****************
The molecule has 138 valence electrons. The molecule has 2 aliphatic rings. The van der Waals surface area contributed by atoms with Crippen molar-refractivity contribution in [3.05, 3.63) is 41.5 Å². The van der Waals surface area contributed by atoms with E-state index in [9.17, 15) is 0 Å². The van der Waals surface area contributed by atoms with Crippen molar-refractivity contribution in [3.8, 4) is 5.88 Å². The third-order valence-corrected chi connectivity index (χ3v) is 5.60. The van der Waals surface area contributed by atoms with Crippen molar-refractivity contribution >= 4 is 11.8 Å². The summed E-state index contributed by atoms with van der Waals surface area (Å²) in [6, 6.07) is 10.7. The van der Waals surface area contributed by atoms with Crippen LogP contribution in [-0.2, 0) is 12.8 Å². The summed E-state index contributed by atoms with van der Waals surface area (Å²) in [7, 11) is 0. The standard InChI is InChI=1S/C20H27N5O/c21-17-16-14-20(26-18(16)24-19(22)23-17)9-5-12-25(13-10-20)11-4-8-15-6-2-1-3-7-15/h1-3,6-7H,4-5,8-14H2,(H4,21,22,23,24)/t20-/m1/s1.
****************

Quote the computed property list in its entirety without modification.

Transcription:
The molecule has 138 valence electrons. The molecule has 2 aliphatic rings. The van der Waals surface area contributed by atoms with Crippen molar-refractivity contribution in [3.05, 3.63) is 41.5 Å². The van der Waals surface area contributed by atoms with E-state index in [9.17, 15) is 0 Å². The van der Waals surface area contributed by atoms with Crippen molar-refractivity contribution in [3.8, 4) is 5.88 Å². The third-order valence-corrected chi connectivity index (χ3v) is 5.60. The van der Waals surface area contributed by atoms with Crippen molar-refractivity contribution >= 4 is 11.8 Å². The summed E-state index contributed by atoms with van der Waals surface area (Å²) in [6, 6.07) is 10.7. The van der Waals surface area contributed by atoms with Crippen LogP contribution in [-0.2, 0) is 12.8 Å². The summed E-state index contributed by atoms with van der Waals surface area (Å²) in [7, 11) is 0. The standard InChI is InChI=1S/C20H27N5O/c21-17-16-14-20(26-18(16)24-19(22)23-17)9-5-12-25(13-10-20)11-4-8-15-6-2-1-3-7-15/h1-3,6-7H,4-5,8-14H2,(H4,21,22,23,24)/t20-/m1/s1.